This is the day for contemplation, for remembering the year that passed and considering your actions or inactions toward your fellow humans and yourself. The past year tested everyone, and each of us had our own challenges with isolation, health issues, and anxiety. The Jewish new year started with sweet honey and fresh apples, without isolation. However, the pandemic is far from over. Masks are still mandatory; many people are still refusing vaccination and are endangering others. Most of the people being hospitalized are unvaccinated, and the death toll now includes 8–19-year-olds. The ten days between the beginning of the year and the Day of Atonement are days of repentance – for our deeds toward our community, our friends, our family, and even ourselves. Repentance for not engaging in actions that are meant to enhance peace and loving-kindness for one another in our world. Repentance for causing pain to another human being even if we did not mean to do so.
It is said that at the head (Rosh) of the year (Hashanah), we are inscribed. Inscribed for what is going to happen to every individual in the coming year. But the ten days of repentance give us an opportunity to change the verdict. The verdict itself is sealed on the Day of Atonement. In fact, not until the end of the day and the last shofar blast which reminds us that the book is written, the gates of heaven closed, and our fate sealed. That does not mean that we should sit back and stop acting with vigor and compassion. It means that we need to draw the right conclusions from our contemplations and repentance, and act with determination to improve ourselves and our world.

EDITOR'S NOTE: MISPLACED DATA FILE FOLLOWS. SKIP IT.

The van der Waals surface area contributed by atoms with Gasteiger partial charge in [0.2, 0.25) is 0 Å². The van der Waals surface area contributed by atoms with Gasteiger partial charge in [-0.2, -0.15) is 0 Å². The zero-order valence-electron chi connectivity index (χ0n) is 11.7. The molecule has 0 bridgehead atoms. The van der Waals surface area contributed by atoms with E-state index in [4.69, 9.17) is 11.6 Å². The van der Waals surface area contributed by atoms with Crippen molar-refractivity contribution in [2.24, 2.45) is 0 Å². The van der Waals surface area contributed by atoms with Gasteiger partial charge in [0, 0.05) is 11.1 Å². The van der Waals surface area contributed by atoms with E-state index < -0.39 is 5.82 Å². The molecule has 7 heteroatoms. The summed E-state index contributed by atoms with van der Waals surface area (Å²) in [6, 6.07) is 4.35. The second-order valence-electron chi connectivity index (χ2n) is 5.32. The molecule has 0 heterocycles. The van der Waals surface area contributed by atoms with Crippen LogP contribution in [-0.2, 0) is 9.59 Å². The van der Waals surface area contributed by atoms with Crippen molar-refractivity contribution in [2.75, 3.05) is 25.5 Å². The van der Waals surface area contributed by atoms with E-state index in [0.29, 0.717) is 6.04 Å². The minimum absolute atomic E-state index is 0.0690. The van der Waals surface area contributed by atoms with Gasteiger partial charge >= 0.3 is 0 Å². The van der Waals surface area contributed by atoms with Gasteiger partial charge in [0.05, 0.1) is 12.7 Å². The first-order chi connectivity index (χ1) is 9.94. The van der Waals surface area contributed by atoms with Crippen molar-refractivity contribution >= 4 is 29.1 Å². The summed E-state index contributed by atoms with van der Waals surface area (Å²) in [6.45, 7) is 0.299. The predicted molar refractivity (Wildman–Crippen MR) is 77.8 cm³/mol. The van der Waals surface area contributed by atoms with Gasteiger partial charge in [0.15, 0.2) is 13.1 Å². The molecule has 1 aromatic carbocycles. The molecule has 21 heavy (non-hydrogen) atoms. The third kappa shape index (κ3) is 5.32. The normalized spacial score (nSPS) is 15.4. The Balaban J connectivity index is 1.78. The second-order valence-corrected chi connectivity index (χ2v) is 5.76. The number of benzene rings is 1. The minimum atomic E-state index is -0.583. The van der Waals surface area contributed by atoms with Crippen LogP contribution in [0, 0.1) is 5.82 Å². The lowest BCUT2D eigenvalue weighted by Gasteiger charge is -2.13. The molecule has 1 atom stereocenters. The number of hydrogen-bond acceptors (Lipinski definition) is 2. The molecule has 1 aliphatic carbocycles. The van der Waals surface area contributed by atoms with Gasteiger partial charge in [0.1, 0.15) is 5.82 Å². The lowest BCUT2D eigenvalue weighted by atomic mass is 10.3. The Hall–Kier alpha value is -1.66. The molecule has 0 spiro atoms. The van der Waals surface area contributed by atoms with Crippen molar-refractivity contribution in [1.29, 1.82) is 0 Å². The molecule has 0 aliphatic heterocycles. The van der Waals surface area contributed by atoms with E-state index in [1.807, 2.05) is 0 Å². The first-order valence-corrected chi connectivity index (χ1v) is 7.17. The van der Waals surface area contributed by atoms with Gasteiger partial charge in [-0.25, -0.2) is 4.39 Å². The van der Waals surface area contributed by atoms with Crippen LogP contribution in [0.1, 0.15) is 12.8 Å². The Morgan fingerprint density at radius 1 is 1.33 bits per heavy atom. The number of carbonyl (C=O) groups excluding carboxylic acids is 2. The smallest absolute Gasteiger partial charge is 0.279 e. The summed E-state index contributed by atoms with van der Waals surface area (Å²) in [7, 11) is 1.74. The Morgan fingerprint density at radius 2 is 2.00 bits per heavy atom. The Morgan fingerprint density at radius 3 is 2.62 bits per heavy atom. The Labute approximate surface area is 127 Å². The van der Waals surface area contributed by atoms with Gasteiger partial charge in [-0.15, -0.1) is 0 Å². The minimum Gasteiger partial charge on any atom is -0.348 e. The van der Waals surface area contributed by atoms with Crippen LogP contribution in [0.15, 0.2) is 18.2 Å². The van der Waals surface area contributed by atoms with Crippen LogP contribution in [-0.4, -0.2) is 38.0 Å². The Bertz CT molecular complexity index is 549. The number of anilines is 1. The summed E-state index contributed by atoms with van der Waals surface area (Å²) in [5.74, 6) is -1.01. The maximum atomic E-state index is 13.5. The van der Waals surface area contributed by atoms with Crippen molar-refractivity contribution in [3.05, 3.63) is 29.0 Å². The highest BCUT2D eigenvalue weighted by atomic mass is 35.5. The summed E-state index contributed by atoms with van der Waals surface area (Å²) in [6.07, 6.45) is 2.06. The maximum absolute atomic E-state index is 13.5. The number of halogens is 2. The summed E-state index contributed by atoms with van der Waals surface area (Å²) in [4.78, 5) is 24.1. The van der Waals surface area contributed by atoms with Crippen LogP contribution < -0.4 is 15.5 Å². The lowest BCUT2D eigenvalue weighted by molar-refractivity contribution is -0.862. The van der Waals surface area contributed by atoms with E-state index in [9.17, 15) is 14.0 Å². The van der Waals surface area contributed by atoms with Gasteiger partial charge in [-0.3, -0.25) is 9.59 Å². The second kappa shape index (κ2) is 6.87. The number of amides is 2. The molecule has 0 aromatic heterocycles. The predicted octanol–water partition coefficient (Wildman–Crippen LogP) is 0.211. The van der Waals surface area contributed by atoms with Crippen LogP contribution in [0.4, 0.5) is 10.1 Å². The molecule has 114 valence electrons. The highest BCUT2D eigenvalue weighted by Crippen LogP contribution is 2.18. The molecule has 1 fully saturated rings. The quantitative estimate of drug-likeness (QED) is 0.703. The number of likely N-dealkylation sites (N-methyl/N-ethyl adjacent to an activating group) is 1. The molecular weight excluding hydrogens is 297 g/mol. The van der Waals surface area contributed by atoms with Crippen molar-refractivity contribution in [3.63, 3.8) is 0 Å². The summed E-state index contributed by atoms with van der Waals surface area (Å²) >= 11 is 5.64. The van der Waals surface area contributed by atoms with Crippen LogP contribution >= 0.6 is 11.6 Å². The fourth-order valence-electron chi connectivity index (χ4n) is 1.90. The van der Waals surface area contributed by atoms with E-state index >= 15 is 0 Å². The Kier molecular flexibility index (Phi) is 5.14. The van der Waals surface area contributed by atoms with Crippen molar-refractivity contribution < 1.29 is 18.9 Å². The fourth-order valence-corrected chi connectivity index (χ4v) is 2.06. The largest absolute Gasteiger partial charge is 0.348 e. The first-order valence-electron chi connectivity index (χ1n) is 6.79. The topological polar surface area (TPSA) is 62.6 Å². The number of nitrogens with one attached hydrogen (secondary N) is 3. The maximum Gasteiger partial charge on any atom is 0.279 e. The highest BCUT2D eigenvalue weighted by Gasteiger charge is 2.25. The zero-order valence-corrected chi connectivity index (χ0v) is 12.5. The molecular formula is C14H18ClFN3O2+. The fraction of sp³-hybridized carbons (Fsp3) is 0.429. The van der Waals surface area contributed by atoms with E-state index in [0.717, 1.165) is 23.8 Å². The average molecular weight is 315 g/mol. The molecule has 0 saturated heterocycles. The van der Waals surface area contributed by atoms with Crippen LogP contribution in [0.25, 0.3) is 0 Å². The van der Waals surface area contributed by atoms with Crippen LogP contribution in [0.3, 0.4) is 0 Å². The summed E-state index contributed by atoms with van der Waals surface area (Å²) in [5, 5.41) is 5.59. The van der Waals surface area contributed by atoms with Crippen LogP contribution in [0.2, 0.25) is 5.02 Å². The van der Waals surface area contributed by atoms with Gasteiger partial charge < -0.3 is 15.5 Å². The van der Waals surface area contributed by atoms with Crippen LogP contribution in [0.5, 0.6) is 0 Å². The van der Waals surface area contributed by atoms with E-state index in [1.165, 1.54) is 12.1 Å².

On the morning of Yom Kippur, the sun was shining, and the air was cool and pleasant for my long walk to the synagogue. It is an inspirational walk, on a path beside the river, with trees and wildflowers growing all around. In the past we had to take a route that was truly wild, climbing over fallen trees and going down a slippery ravine, or take the streets which made it longer and less exciting. Lately the city built 2 bridges over the branches of the river, and paved a great path which spans two and a half kilometers through forest, meadow, and a bird sanctuary. This is the route I took. I walked with my walker, marveling at the different vegetation, the colors, the smells, and the bird songs. People passed me on bicycles, or running, pushing baby carriages, and walking dogs. They all smiled and greeted me with “good morning,” or just “morning.” A squirrel was gathering acorns and a chipmunk ran across the path. This was where my husband watched a heron catching a fish the other day, and I looked for it, but with no luck. Only butterflies and bees visiting the yellow expanse of goldenrod and black-eyed Susans.